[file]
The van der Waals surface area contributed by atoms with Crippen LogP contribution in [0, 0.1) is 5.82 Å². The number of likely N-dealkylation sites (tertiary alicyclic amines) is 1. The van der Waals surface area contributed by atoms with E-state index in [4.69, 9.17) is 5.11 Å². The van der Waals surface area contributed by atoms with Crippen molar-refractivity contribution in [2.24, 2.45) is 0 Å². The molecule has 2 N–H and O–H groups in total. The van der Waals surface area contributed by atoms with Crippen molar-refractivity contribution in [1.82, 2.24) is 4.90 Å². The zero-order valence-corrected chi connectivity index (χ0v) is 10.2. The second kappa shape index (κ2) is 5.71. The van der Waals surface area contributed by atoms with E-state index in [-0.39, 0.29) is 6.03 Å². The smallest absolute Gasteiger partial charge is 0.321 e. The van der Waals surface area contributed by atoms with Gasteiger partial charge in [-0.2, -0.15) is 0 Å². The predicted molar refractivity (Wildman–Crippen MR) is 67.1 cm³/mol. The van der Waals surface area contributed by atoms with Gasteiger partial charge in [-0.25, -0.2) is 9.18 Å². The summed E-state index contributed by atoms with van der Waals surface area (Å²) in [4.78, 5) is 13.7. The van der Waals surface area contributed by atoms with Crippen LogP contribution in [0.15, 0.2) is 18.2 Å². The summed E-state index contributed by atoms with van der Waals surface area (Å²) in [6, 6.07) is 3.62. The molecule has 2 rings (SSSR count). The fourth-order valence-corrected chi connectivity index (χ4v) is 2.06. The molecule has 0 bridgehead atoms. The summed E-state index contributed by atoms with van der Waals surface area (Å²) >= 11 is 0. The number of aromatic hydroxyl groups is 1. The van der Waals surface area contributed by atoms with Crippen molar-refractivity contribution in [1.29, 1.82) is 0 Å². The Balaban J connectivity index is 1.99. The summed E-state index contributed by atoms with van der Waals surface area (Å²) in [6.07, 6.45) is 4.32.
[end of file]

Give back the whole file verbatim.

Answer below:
The van der Waals surface area contributed by atoms with Crippen LogP contribution in [0, 0.1) is 5.82 Å². The number of likely N-dealkylation sites (tertiary alicyclic amines) is 1. The van der Waals surface area contributed by atoms with E-state index in [4.69, 9.17) is 5.11 Å². The van der Waals surface area contributed by atoms with Crippen molar-refractivity contribution in [2.24, 2.45) is 0 Å². The molecule has 2 N–H and O–H groups in total. The van der Waals surface area contributed by atoms with Crippen molar-refractivity contribution in [1.82, 2.24) is 4.90 Å². The zero-order valence-corrected chi connectivity index (χ0v) is 10.2. The second kappa shape index (κ2) is 5.71. The van der Waals surface area contributed by atoms with E-state index in [-0.39, 0.29) is 6.03 Å². The smallest absolute Gasteiger partial charge is 0.321 e. The van der Waals surface area contributed by atoms with Gasteiger partial charge in [-0.2, -0.15) is 0 Å². The predicted molar refractivity (Wildman–Crippen MR) is 67.1 cm³/mol. The van der Waals surface area contributed by atoms with Gasteiger partial charge in [-0.25, -0.2) is 9.18 Å². The summed E-state index contributed by atoms with van der Waals surface area (Å²) in [4.78, 5) is 13.7. The van der Waals surface area contributed by atoms with Crippen LogP contribution in [0.15, 0.2) is 18.2 Å². The summed E-state index contributed by atoms with van der Waals surface area (Å²) in [6, 6.07) is 3.62. The molecule has 2 rings (SSSR count). The fourth-order valence-corrected chi connectivity index (χ4v) is 2.06. The molecule has 0 bridgehead atoms. The summed E-state index contributed by atoms with van der Waals surface area (Å²) >= 11 is 0. The number of aromatic hydroxyl groups is 1. The van der Waals surface area contributed by atoms with Crippen molar-refractivity contribution in [1.29, 1.82) is 0 Å². The Balaban J connectivity index is 1.99. The summed E-state index contributed by atoms with van der Waals surface area (Å²) in [6.07, 6.45) is 4.32.